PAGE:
What are the reasons for the enthusiasm of people working on agile approaches?

Is there a "perfect match" between organizations and people?

Agile approaches and practices afford organizations, teams, and individuals opportunity to work, execute, and deliver in such a way that brings about collaboration, inclusivity, feedback, and adaptation.
That said it is the responsibility of those organizations, teams, and individuals to put in the effort, to challenge their way of thinking to progress and have success in their new way of working.
And have fun of course!

Thanks for giving us this interesting approach...

A thought provoking article Sante. It take Agile as a mindset, but in fact I'd say successful project delivery always relies on having the right mindset (what and why are we doing this?). From that you should be able to get to a suitable "how are we doing this".

I think we (including me) too often start with a "how are we going to do this?" rather than than "what is the real goal here?". The choice of approach (Agile, Hybrid, Waterfall) shouldn't be a consideration, although the organisation and teams must be able to support the approach.

I'd love to know what you think the fuel is ("organisational" needs or goals?).

Luis, I would say it's those organizations that want to try a new way or working, or are pressured by their clients or the successes of their competitors.

@Andrew, totally agree with that.

Thanks Farooq.

@Ashleigh, yes I find myself doing the same things sometimes. We often get too far ahead of ourselves and then find out that we are sometimes going backwards. Ah, the fuel. That might have to be for the next blog post. What are your thoughts?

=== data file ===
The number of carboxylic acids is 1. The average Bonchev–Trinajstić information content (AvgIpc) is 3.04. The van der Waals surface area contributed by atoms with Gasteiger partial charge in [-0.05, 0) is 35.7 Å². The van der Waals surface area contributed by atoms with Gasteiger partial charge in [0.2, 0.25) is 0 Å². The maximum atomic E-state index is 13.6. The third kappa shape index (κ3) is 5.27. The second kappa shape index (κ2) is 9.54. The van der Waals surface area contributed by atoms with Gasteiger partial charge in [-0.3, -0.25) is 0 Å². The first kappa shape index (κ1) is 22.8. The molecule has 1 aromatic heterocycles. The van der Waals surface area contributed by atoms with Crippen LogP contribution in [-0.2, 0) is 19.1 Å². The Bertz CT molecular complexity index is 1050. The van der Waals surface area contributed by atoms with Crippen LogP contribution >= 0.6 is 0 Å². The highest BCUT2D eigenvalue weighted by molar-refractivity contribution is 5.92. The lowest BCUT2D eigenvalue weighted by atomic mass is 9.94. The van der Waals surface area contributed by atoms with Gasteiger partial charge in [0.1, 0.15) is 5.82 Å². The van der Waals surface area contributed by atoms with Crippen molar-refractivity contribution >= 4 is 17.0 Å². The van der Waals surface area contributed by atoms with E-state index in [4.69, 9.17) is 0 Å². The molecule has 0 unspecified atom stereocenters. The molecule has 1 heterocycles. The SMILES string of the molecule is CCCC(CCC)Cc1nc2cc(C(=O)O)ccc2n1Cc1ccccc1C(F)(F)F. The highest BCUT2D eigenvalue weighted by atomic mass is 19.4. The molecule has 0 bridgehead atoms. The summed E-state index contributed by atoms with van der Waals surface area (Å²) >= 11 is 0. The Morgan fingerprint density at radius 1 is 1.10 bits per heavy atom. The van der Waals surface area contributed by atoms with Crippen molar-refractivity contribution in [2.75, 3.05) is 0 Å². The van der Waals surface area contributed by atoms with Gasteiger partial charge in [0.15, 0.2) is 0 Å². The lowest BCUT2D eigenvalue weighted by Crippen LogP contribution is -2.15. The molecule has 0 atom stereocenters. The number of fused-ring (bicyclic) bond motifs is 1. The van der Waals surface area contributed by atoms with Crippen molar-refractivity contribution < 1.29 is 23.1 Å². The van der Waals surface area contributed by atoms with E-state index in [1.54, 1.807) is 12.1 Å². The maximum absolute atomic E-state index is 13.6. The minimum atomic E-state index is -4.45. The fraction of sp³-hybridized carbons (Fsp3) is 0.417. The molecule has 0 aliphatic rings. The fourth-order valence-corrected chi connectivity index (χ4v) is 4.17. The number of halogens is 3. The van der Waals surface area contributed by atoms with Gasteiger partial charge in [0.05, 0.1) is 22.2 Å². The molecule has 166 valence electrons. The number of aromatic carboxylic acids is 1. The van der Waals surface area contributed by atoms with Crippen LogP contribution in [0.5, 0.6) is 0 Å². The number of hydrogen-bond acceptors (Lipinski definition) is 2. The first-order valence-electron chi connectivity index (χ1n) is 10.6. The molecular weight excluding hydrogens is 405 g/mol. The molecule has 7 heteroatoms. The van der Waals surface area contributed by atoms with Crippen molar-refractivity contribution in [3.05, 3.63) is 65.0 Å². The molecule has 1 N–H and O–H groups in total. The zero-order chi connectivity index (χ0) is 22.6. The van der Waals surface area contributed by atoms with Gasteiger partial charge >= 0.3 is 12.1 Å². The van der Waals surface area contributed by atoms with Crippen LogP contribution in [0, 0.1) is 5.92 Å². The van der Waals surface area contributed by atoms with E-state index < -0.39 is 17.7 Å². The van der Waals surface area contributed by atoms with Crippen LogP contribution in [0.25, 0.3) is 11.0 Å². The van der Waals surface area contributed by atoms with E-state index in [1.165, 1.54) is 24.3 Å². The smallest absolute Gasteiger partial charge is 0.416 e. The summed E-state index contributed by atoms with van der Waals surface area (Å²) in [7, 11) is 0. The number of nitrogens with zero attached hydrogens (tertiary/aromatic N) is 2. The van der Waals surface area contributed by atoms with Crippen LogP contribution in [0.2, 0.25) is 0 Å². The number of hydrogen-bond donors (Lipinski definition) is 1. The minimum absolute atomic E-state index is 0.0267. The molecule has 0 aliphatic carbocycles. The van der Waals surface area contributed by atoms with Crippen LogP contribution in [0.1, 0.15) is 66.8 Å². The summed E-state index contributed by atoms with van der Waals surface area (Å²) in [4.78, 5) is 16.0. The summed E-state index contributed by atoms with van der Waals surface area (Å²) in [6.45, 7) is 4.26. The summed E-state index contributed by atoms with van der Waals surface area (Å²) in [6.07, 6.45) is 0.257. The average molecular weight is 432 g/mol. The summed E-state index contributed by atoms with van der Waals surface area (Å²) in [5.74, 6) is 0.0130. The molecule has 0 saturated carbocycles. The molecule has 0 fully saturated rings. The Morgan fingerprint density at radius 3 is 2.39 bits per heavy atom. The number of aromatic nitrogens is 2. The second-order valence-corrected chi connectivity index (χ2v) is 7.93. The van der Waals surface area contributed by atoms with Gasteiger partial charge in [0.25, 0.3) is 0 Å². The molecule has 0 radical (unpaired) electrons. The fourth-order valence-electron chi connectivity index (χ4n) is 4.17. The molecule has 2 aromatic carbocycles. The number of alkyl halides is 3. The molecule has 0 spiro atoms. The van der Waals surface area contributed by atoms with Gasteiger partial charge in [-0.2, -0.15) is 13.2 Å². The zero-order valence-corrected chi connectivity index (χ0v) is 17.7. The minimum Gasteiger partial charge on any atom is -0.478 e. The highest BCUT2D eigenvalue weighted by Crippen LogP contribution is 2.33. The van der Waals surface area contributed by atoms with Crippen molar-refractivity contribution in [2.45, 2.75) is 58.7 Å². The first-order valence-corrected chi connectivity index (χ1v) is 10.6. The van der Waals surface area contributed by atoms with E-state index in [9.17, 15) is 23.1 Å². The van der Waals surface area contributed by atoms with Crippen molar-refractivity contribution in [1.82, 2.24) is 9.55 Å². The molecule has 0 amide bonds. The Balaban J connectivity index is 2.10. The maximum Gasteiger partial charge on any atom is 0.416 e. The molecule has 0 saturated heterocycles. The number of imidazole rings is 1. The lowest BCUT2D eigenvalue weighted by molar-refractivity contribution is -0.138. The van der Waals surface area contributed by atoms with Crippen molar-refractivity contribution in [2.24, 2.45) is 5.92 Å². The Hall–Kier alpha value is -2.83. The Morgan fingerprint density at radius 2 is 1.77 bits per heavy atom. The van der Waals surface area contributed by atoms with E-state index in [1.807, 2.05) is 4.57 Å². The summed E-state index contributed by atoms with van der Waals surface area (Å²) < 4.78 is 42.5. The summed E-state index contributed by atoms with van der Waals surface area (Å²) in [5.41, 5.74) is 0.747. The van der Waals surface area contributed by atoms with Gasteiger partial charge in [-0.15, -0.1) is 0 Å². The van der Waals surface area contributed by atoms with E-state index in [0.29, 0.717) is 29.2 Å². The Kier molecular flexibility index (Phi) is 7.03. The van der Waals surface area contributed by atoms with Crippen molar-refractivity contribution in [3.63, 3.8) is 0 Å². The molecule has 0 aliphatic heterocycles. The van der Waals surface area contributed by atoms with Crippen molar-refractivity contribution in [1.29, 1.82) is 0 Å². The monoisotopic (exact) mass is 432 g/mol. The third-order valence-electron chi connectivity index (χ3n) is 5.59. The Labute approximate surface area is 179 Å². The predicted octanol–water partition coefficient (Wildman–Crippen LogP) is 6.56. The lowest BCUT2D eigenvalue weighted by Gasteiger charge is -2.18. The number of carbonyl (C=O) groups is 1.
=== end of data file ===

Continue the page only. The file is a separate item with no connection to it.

Thanks for your comment
What about the reasons for the enthusiasm of people working on agile approaches?

Good analogy, Sante, and if we continue the analogy of the train on the railroad, I'd suggest that psychological safety is the rails guiding the train to higher levels of performance and innovation/creativity.

Hi Sante, re fuel I need to define some terms and even then I'm not sure this is quite right :)

Engine: Agile framework/process
Timetable: Where to go (goals/deliverables/output) and by when
Drivers: People/project team
Fuel (inputs to progress the engine): $$, right skill sets, equipment and materials (core fuel components), empowerment (octane level?), trust and appreciation (additional power boosting additives?)

@Kiron, that's a good analogy too; so important for the change in mindset.

@Ashleigh, that's pretty good. I would say that is right on the mark. When it comes to agile frameworks and the engine, I was thinking of more intangible "inputs" for fuel. But both work.

Interesting, I like the usage of "Agile Engine" in this blog. Thank you for sharing.

Thanks Sreepathi.

Sante, I like your practical explanation, using the train as an analogy, or metaphor.

Thank you Marcus.

I just love this phrase "No matter how squeaky clean and efficient the Agile engine is, if there is a problem with the driver, then you won’t get from Point A to Point B, and even if you do, you may arrive at a place you weren’t expecting..."